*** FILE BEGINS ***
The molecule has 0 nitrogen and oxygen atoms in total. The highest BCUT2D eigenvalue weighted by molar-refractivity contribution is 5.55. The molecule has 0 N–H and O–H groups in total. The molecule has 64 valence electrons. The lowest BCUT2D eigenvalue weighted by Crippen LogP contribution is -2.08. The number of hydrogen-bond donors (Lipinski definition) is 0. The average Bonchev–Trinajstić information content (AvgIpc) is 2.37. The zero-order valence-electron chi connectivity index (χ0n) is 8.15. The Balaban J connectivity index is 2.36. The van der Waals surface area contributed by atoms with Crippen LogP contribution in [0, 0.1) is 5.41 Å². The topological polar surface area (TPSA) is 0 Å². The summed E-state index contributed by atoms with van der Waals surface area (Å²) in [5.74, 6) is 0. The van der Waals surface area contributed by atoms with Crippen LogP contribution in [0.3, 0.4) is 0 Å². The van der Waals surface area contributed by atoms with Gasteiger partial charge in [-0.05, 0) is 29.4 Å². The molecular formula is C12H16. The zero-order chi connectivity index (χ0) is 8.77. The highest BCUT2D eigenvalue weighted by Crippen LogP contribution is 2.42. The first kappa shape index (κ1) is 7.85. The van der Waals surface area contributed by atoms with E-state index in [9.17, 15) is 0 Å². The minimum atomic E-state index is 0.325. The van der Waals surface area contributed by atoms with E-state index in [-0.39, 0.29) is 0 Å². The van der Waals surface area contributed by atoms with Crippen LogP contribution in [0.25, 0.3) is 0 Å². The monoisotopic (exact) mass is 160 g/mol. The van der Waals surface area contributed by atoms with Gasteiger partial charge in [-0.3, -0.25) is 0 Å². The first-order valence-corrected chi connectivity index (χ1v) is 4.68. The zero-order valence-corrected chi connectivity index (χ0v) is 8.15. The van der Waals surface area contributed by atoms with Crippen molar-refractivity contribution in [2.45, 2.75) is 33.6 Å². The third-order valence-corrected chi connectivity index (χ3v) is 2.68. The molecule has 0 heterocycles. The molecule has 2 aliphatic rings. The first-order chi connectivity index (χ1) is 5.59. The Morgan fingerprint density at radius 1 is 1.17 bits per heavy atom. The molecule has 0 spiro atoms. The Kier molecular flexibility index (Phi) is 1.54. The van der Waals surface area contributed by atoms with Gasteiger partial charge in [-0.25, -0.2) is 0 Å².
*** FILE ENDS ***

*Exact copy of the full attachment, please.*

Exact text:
The molecule has 0 nitrogen and oxygen atoms in total. The highest BCUT2D eigenvalue weighted by molar-refractivity contribution is 5.55. The molecule has 0 N–H and O–H groups in total. The molecule has 64 valence electrons. The lowest BCUT2D eigenvalue weighted by Crippen LogP contribution is -2.08. The number of hydrogen-bond donors (Lipinski definition) is 0. The average Bonchev–Trinajstić information content (AvgIpc) is 2.37. The zero-order valence-electron chi connectivity index (χ0n) is 8.15. The Balaban J connectivity index is 2.36. The van der Waals surface area contributed by atoms with Crippen LogP contribution in [0, 0.1) is 5.41 Å². The topological polar surface area (TPSA) is 0 Å². The summed E-state index contributed by atoms with van der Waals surface area (Å²) in [5.74, 6) is 0. The van der Waals surface area contributed by atoms with Crippen LogP contribution in [0.3, 0.4) is 0 Å². The van der Waals surface area contributed by atoms with Gasteiger partial charge in [-0.05, 0) is 29.4 Å². The molecular formula is C12H16. The zero-order chi connectivity index (χ0) is 8.77. The highest BCUT2D eigenvalue weighted by Crippen LogP contribution is 2.42. The first kappa shape index (κ1) is 7.85. The van der Waals surface area contributed by atoms with E-state index in [9.17, 15) is 0 Å². The minimum atomic E-state index is 0.325. The van der Waals surface area contributed by atoms with E-state index in [-0.39, 0.29) is 0 Å². The van der Waals surface area contributed by atoms with Crippen LogP contribution in [0.25, 0.3) is 0 Å². The monoisotopic (exact) mass is 160 g/mol. The van der Waals surface area contributed by atoms with Gasteiger partial charge in [-0.3, -0.25) is 0 Å². The first-order valence-corrected chi connectivity index (χ1v) is 4.68. The zero-order valence-corrected chi connectivity index (χ0v) is 8.15. The van der Waals surface area contributed by atoms with Crippen molar-refractivity contribution in [2.45, 2.75) is 33.6 Å². The third-order valence-corrected chi connectivity index (χ3v) is 2.68. The molecule has 0 heterocycles. The molecule has 2 aliphatic rings. The first-order chi connectivity index (χ1) is 5.59. The Morgan fingerprint density at radius 1 is 1.17 bits per heavy atom. The molecule has 0 spiro atoms. The Kier molecular flexibility index (Phi) is 1.54. The van der Waals surface area contributed by atoms with Gasteiger partial charge in [-0.25, -0.2) is 0 Å².